First up, this news tidbit published Christmas day:
U.S. holiday retail sales this year were the weakest since 2008, when the nation was in a deep recession. In 2012, the shopping season was disrupted by bad weather and consumers’ rising uncertainty about the economy.
A report that tracks spending on popular holiday goods, the MasterCard Advisors SpendingPulse, said Tuesday that sales in the two months before Christmas increased 0.7 percent, compared with last year. Many analysts had expected holiday sales to grow 3 to 4 percent.
Blame it on the weather… The press will say anything to protect their beloved Obama. However, a much bigger macroeconomic event is staring everyone in the face: ObamaCare. Now, in 2013, we begin paying for it.
Stryker, which makes products ranging from EMS stretchers to knee replacements and surgical tools, is trimming about 1,000 employees from its global workforce of more than 20,000 in anticipation of the 2.3 percent tax on its sales of medical devices.
The company estimates it will owe $100 million in the first year, or about 20 percent of its global research and development investments.
“Stryker remains significantly concerned with the upcoming medical device excise tax and its negative impact on jobs and innovation, and will continue to work with Congress to try to repeal the tax,” Stryker CEO Kevin A. Lobo said in a statement.
Lay off workers, cut research spending. That one way to help the economy. And Stryker isn’t unique.
Melinyshyn, whose company makes specialized catheters, said he thinks that at current staffing levels, his 46-person company can handle the tax — however, he’s expecting to cut back sharply on product development, which hurts in the long run.
“A lot of patients, I think, are not going to benefit from new technologies,” he said. “We’ve literally put all of our new product development on hold … so we can afford to pay the stupid tax.”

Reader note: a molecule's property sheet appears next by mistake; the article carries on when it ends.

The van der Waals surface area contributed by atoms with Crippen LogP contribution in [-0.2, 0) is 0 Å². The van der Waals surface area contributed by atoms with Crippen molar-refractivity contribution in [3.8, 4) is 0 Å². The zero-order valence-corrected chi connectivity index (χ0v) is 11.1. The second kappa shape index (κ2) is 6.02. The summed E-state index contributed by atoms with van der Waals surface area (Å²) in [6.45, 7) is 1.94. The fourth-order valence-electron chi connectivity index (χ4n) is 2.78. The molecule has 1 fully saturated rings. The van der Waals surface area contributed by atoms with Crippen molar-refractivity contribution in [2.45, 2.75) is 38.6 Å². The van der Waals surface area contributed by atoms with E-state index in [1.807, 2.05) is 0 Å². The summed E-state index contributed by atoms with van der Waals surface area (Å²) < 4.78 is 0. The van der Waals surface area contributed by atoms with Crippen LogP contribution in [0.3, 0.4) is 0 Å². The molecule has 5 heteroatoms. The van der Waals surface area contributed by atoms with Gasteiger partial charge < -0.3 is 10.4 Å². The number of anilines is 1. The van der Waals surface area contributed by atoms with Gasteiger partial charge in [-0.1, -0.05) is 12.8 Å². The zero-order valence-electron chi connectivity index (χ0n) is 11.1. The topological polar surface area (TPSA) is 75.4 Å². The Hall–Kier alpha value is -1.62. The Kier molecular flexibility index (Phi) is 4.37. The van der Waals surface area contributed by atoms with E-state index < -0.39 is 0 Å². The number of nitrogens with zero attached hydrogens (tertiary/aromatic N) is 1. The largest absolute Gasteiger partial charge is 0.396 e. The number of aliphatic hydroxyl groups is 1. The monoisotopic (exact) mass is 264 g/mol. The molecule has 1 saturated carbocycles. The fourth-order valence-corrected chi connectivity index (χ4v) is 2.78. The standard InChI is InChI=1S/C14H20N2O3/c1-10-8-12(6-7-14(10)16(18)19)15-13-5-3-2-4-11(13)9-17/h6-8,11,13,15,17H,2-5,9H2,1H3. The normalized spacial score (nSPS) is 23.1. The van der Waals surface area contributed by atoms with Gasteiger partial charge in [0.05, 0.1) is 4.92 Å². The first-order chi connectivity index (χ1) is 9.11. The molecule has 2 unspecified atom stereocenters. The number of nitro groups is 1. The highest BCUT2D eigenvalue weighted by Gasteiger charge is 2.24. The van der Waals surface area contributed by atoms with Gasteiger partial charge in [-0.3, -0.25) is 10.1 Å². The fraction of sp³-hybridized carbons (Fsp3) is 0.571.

The Affordable Care Act imposed the 2.3 percent tax on medical devices with the goal of raising nearly $30 billion over the next decade. Manufacturers say the impact of the tax is far greater than meets the eye — the 2.3 percent tax is on gross sales, meaning it’s a much greater percentage of net income.
Melinyshyn, for instance, said his total tax burden on profits will rise from 43 percent to 65 percent next year.
“It’s huge,” he said.
Another Illinois-based CEO — Greg Huck of Vitalcor, Inc. — suggested lawmakers should at least carve out an exemption for small companies and start-ups.
It’s not just small businesses feeling the pinch, though.
Michigan-based Stryker Corporation, a company of 20,000 people, last year announced it was laying off 1,000 workers in anticipation of the tax — and a $100 million bill in the first year. The company remains concerned about the tax.
“We would rather put this money towards jobs, innovation, clinical research and priorities that will create value-added medical technology for patients while helping us partner with hospitals to deliver cost effective solutions,” CEO Kevin A. Lobo said in a statement.
The Advanced Medical Technology Association estimates that the tax ultimately could cost up to 43,000 jobs.
Way to go low information voters.